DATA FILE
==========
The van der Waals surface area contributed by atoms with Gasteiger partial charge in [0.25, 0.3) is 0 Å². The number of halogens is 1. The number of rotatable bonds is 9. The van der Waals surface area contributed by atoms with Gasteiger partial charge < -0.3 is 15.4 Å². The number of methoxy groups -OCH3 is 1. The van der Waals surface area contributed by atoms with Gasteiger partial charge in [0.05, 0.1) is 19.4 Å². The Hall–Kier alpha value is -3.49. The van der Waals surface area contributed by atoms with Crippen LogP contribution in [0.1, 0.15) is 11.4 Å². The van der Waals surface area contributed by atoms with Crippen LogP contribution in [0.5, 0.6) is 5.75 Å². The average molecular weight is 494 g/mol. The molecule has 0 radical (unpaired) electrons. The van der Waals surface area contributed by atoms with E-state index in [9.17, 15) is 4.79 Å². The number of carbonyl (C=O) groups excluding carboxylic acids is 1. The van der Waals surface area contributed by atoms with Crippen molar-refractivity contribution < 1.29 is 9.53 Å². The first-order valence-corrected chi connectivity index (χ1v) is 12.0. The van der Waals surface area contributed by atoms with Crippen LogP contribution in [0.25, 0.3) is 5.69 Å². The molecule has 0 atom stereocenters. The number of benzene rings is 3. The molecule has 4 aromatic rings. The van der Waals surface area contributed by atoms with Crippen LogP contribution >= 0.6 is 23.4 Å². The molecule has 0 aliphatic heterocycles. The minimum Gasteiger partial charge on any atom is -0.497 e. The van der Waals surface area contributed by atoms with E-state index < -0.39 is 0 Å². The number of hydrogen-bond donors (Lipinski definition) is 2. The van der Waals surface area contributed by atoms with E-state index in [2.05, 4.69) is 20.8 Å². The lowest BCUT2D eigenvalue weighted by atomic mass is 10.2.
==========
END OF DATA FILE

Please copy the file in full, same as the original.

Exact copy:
The van der Waals surface area contributed by atoms with Gasteiger partial charge in [0.25, 0.3) is 0 Å². The number of halogens is 1. The number of rotatable bonds is 9. The van der Waals surface area contributed by atoms with Gasteiger partial charge < -0.3 is 15.4 Å². The number of methoxy groups -OCH3 is 1. The van der Waals surface area contributed by atoms with Gasteiger partial charge in [0.05, 0.1) is 19.4 Å². The Hall–Kier alpha value is -3.49. The van der Waals surface area contributed by atoms with Crippen LogP contribution in [0.1, 0.15) is 11.4 Å². The van der Waals surface area contributed by atoms with Crippen LogP contribution in [0.5, 0.6) is 5.75 Å². The average molecular weight is 494 g/mol. The molecule has 0 radical (unpaired) electrons. The van der Waals surface area contributed by atoms with E-state index in [9.17, 15) is 4.79 Å². The number of carbonyl (C=O) groups excluding carboxylic acids is 1. The van der Waals surface area contributed by atoms with Crippen molar-refractivity contribution < 1.29 is 9.53 Å². The first-order valence-corrected chi connectivity index (χ1v) is 12.0. The van der Waals surface area contributed by atoms with Crippen LogP contribution in [0.25, 0.3) is 5.69 Å². The molecule has 0 atom stereocenters. The number of benzene rings is 3. The molecule has 4 aromatic rings. The van der Waals surface area contributed by atoms with Crippen LogP contribution >= 0.6 is 23.4 Å². The molecule has 0 aliphatic heterocycles. The minimum Gasteiger partial charge on any atom is -0.497 e. The van der Waals surface area contributed by atoms with E-state index < -0.39 is 0 Å². The number of hydrogen-bond donors (Lipinski definition) is 2. The van der Waals surface area contributed by atoms with E-state index in [2.05, 4.69) is 20.8 Å². The lowest BCUT2D eigenvalue weighted by atomic mass is 10.2.